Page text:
Simple ways you can make your outdoor event germ-free
Planning an event? Like many people around the country, planning events, travelling and getting back to the way things were pre-pandemic is top of people’s to-do lists. We know some might be a little apprehensive about events and social gatherings, but there are ways you can make your outdoor event as germ-free and safe as possible. Below are our essentials you need for your next event.
- Provide sanitiser at the entrance and around the venue
- Serve food wrapped
- Recommend visitors wear masks
- Implement a one-way system in tight spaces
- Don’t overcrowd
- Add extra toilets
- Space out seating
- Go contactless where' you can
- Ensure staff have the right PPE
- Try to schedule arrival and leaving times
Provide sanitiser at the entrance and around the venue
Serve food wrapped
Whether you want to serve a sit-down meal or a buffet, having meals already prepared and wrapped to avoid cross-contamination is a good idea. People may be nervous about food being left out if it’s open for people to help themselves to, so by having it sealed more people will enjoy it (and it reduces the chance of food being wasted).
Some easy dishes you can make and package include:
● Salad pots
● Individual cupcakes
● Burger boxes.
Recommend visitors wear masks
However, it’s important to make sure people are aware that they must wear their mask when they go inside to the toilet or to buy food and drink. This is still a Government guideline and until we know more about the changes on June 21st it should still be adopted.
Implement a one-way system in tight spaces
While it’s best to avoid narrow walkways if possible, one-way systems can reduce crowding in these areas. Ensure your one-way system is clearly marked with arrows and signage, guiding people around your outdoor venue.If there is going to be alcohol served, it’s a good idea to have members of staff encouraging people to use the one-way system to avoid crossover and contamination.
The number of people you invite to your event can have a huge effect on how germs spread. So if you’re conscious about reducing the spread of germs, you should look at how big the area you’re hosting your event is and how many people will occupy it.For example, if you want to leave enough space for people to socially distance 1m, the space required per person would be 10.36m².
Add extra toilets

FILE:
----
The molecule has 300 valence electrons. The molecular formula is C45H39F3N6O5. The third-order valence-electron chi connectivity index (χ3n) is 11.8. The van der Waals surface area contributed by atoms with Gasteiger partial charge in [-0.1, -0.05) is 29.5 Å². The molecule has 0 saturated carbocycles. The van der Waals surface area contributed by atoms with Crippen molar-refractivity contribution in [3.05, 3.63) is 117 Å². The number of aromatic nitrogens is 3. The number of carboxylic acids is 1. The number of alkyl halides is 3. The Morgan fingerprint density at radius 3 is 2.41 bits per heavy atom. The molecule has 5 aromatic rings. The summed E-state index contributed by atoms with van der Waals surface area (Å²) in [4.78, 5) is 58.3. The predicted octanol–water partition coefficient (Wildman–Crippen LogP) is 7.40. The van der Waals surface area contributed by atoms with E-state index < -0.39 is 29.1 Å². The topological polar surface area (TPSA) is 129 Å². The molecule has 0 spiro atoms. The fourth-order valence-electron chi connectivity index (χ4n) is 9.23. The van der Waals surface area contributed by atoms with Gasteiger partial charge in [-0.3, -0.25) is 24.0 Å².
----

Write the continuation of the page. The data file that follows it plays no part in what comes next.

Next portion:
The more toilets you have the easier they are to clean after use and there will still be some toilets available if needed. If you only have one toilet, you run the risk of a queue developing when they’re being cleaned.
Hiring extra portable toilets, whether you have standard portaloos or luxury toilets like the ones from Fortis Hire, is a great way to allow time for them to be cleaned in between- uses. These also allow people to queue safely outside, reducing the risk of viruses spreading inside in crowded hallways.
Space out seating
If you’re providing seating at your outdoor event ensure this is properly spaced out by at least 1m to ensure guests stay safe. If you intend on putting up a cover to protect visitors from the unpredictable British weather, it’s important that this is at least 50% open to ensure good air circulation. Patio heaters can help if the temperature drops to keep people warm and dry.
Go contactless where' you can
Reduce the risk of contamination and spreading germs with contactless payments and entry tickets. This ensures your staff aren’t handling money and reduces the risk of viruses spreading. You may need to sign up for a contactless card reading service but these are fairly easy to manage and a system you’ll likely keep long after the pandemic is over for ease.
When it comes to tickets, send these out via email with scannable QR codes that can be processed at the door. This is great for visitors too because there’s nothing to forget to bring – they’ll never forget their phone!
Ensure staff have the right PPE
Staff should feel safe when working at your outdoor event so ensure they have all the PPE they could need. Branded face masks, personal sanitiser and face shields are all important pieces of equipment that can protect them throughout the event. Monitoring staff health and ensuring they know when to flag when they’re not well is also important.
Try to schedule arrival and leaving times
If possible, avoid mass arrival and leaving times and instead ask people to arrive or leave during designated times. This reduces the risk of a rush of people trying to get out at once, which could lead to the spread of germs and viruses as they get close to one another.
This is also a good idea for staff to reduce too many people being on duty at once and regularly scheduling rota to avoid too much crossover of new people.
Ready to plan your germ-free outdoor event? There are many ways you can help keep your event as safe as possible for your guests. Take on these tips to keep people safe.
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